14
Ref to OIG Evaluation   Auditee Comments




Comment 2




Comment 3




                           15
Ref to OIG Evaluation   Auditee Comments




Comment 3




                           16
Ref to OIG Evaluation   Auditee Comments




Comment 4




Comment 5




Comment 6




Comment 1




                           17
Ref to OIG Evaluation   Auditee Comments




Comment 1




                           18
                          OIG Evaluation of Auditee Comments

Comment 1   The actions taken by Authority officials are responsive to our recommendations.

Comment 2   Authority officials disagreed with finding 1, contending that cases cited in the
            finding were based, in part, on a rent reasonableness determination policy that
            the Authority is no longer using. Further, officials contend that for 3 out of 49
            cases cited in the finding, two cases did contain the documentation in the file,
            and one case did not require the rent reasonable determination because the tenant
            ported out; therefore, the finding should be reduced to 46 cases. It is true that
            HUD’s 2008 monitoring report determined that the Authority’s rent
            reasonableness procedures were inconsistent with HUD requirements for which
            in response, Authority officials secured a vendor to provide the market rent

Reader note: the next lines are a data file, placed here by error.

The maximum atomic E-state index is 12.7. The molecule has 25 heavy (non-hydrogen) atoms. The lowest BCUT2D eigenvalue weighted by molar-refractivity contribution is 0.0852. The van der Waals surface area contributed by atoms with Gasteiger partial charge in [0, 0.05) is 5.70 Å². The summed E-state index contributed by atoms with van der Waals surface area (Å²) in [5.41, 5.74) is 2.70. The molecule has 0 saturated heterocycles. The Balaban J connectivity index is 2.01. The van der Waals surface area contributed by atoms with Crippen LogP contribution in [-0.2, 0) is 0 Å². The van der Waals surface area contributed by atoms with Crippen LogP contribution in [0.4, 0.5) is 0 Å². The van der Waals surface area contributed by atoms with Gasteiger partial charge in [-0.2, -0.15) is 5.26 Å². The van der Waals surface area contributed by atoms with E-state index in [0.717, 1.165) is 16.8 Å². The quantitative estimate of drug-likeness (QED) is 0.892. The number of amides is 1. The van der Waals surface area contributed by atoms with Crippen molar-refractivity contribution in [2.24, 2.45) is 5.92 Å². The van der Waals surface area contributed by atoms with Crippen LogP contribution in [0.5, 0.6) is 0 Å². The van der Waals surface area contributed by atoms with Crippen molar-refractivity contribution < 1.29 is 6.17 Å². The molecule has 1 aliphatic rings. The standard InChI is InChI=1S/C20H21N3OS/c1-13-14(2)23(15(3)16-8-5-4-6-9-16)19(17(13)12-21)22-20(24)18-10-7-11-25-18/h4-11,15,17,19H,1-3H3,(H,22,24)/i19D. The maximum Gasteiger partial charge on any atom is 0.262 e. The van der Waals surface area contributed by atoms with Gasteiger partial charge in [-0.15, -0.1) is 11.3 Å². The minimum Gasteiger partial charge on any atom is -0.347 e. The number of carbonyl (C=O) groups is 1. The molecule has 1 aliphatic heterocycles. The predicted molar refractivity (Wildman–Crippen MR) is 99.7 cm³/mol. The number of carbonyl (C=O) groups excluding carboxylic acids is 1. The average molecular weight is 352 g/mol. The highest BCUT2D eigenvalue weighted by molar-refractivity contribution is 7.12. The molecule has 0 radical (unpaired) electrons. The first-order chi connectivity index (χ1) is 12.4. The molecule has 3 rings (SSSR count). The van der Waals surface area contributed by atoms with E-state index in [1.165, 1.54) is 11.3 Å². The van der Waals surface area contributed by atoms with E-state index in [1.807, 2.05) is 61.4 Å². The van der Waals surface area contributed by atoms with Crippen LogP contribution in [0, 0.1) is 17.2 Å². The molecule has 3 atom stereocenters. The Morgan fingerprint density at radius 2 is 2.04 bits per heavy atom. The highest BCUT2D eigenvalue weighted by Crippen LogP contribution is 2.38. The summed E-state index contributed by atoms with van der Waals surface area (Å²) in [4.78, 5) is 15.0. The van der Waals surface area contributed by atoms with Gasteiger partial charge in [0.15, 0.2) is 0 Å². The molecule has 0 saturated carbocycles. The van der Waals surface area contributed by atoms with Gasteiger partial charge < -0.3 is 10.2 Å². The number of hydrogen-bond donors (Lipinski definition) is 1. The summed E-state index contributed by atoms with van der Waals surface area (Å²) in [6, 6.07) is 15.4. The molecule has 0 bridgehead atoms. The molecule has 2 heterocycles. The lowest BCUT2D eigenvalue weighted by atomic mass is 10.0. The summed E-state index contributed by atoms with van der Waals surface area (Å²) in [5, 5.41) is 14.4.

comparables. However, contrary to the officials claim that in 2009 the rent
            reasonableness solution was fully implemented, our review of the tenant cases
            files reviewed found that there was no documentation to exhibit that rent
            reasonableness determinations were performed for the audit period of December
            2007 to November 2011, in 49 out of 115 cases reviewed. In response to
            Authority officials’ additional claims of supporting documentation, HUD will
            have to determine the sufficiency of such documentation during the audit
            resolution process.

Comment 3   Authority officials disagree that 31 out of the 115 tenant files reviewed did not
            maintain one or more of the required documents, claiming that they reviewed the
            files and found that some support was available in tenant files. Authority